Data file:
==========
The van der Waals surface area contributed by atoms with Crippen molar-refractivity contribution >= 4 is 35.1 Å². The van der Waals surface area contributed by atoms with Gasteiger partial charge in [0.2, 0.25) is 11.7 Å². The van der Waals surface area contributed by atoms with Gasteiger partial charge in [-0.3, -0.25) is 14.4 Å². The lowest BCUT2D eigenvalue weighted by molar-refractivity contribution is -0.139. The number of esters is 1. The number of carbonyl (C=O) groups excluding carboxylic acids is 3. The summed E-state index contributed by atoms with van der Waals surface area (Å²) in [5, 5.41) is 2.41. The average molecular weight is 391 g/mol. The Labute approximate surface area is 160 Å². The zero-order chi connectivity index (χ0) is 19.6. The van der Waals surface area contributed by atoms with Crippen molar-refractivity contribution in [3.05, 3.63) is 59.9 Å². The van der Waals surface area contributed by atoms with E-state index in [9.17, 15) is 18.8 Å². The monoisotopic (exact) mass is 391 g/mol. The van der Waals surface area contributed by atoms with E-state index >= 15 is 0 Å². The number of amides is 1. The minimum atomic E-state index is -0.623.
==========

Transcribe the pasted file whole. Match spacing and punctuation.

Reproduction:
The van der Waals surface area contributed by atoms with Crippen molar-refractivity contribution >= 4 is 35.1 Å². The van der Waals surface area contributed by atoms with Gasteiger partial charge in [0.2, 0.25) is 11.7 Å². The van der Waals surface area contributed by atoms with Gasteiger partial charge in [-0.3, -0.25) is 14.4 Å². The lowest BCUT2D eigenvalue weighted by molar-refractivity contribution is -0.139. The number of esters is 1. The number of carbonyl (C=O) groups excluding carboxylic acids is 3. The summed E-state index contributed by atoms with van der Waals surface area (Å²) in [5, 5.41) is 2.41. The average molecular weight is 391 g/mol. The Labute approximate surface area is 160 Å². The zero-order chi connectivity index (χ0) is 19.6. The van der Waals surface area contributed by atoms with Crippen molar-refractivity contribution in [3.05, 3.63) is 59.9 Å². The van der Waals surface area contributed by atoms with E-state index in [9.17, 15) is 18.8 Å². The monoisotopic (exact) mass is 391 g/mol. The van der Waals surface area contributed by atoms with E-state index >= 15 is 0 Å². The number of amides is 1. The minimum atomic E-state index is -0.623.